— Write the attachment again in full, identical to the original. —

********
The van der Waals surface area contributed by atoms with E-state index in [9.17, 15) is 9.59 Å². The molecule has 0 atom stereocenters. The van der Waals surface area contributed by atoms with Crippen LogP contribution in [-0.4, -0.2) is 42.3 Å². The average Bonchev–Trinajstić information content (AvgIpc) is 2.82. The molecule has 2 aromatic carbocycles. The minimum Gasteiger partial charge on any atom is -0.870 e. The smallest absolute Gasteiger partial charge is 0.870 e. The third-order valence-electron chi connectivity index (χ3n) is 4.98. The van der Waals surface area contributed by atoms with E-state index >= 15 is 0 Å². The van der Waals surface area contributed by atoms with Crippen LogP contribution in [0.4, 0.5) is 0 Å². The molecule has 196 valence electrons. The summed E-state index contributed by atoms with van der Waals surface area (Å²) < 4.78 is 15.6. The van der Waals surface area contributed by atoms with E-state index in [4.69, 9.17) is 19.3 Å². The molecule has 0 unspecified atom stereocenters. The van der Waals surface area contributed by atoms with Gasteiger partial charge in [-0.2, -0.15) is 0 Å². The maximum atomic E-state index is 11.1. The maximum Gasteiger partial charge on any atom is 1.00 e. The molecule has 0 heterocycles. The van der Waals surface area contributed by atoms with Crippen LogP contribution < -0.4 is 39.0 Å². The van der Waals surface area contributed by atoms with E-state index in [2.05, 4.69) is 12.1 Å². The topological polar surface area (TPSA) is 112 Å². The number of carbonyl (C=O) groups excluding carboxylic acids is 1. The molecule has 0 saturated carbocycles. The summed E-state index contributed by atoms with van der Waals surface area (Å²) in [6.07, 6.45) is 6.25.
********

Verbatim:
The van der Waals surface area contributed by atoms with E-state index in [9.17, 15) is 9.59 Å². The molecule has 0 atom stereocenters. The van der Waals surface area contributed by atoms with Crippen LogP contribution in [-0.4, -0.2) is 42.3 Å². The average Bonchev–Trinajstić information content (AvgIpc) is 2.82. The molecule has 2 aromatic carbocycles. The minimum Gasteiger partial charge on any atom is -0.870 e. The smallest absolute Gasteiger partial charge is 0.870 e. The third-order valence-electron chi connectivity index (χ3n) is 4.98. The van der Waals surface area contributed by atoms with E-state index >= 15 is 0 Å². The van der Waals surface area contributed by atoms with Crippen LogP contribution in [0.4, 0.5) is 0 Å². The molecule has 196 valence electrons. The summed E-state index contributed by atoms with van der Waals surface area (Å²) < 4.78 is 15.6. The van der Waals surface area contributed by atoms with E-state index in [4.69, 9.17) is 19.3 Å². The molecule has 0 unspecified atom stereocenters. The van der Waals surface area contributed by atoms with Gasteiger partial charge in [-0.2, -0.15) is 0 Å². The maximum atomic E-state index is 11.1. The maximum Gasteiger partial charge on any atom is 1.00 e. The molecule has 0 heterocycles. The van der Waals surface area contributed by atoms with Crippen LogP contribution < -0.4 is 39.0 Å². The van der Waals surface area contributed by atoms with E-state index in [2.05, 4.69) is 12.1 Å². The topological polar surface area (TPSA) is 112 Å². The number of carbonyl (C=O) groups excluding carboxylic acids is 1. The molecule has 0 saturated carbocycles. The summed E-state index contributed by atoms with van der Waals surface area (Å²) in [6.07, 6.45) is 6.25.